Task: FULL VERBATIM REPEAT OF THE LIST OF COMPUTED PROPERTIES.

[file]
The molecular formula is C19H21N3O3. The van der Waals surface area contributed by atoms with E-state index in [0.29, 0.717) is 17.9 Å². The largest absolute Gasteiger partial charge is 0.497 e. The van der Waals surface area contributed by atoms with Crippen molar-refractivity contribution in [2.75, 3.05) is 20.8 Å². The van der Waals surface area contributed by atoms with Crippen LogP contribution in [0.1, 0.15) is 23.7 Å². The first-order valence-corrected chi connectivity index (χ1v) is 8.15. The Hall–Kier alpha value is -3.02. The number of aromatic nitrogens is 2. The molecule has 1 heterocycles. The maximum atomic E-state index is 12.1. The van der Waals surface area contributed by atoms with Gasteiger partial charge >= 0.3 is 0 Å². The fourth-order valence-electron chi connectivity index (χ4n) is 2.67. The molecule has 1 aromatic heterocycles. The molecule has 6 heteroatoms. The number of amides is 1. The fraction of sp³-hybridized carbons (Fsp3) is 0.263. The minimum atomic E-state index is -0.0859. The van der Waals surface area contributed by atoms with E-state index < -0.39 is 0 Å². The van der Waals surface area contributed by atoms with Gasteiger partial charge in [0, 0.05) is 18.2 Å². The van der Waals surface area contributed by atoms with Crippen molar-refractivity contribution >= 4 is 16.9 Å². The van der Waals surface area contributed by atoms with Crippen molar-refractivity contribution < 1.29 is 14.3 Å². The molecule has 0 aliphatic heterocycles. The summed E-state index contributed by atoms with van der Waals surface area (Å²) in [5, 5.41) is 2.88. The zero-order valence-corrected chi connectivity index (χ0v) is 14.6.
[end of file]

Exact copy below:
The molecular formula is C19H21N3O3. The van der Waals surface area contributed by atoms with E-state index in [0.29, 0.717) is 17.9 Å². The largest absolute Gasteiger partial charge is 0.497 e. The van der Waals surface area contributed by atoms with Crippen molar-refractivity contribution in [2.75, 3.05) is 20.8 Å². The van der Waals surface area contributed by atoms with Crippen LogP contribution in [0.1, 0.15) is 23.7 Å². The first-order valence-corrected chi connectivity index (χ1v) is 8.15. The Hall–Kier alpha value is -3.02. The number of aromatic nitrogens is 2. The molecule has 1 heterocycles. The maximum atomic E-state index is 12.1. The van der Waals surface area contributed by atoms with Gasteiger partial charge >= 0.3 is 0 Å². The fourth-order valence-electron chi connectivity index (χ4n) is 2.67. The molecule has 1 aromatic heterocycles. The molecule has 6 heteroatoms. The number of amides is 1. The fraction of sp³-hybridized carbons (Fsp3) is 0.263. The minimum atomic E-state index is -0.0859. The van der Waals surface area contributed by atoms with E-state index < -0.39 is 0 Å². The van der Waals surface area contributed by atoms with Gasteiger partial charge in [0, 0.05) is 18.2 Å². The van der Waals surface area contributed by atoms with Crippen molar-refractivity contribution >= 4 is 16.9 Å². The van der Waals surface area contributed by atoms with Crippen molar-refractivity contribution < 1.29 is 14.3 Å². The molecule has 0 aliphatic heterocycles. The summed E-state index contributed by atoms with van der Waals surface area (Å²) in [5, 5.41) is 2.88. The zero-order valence-corrected chi connectivity index (χ0v) is 14.6.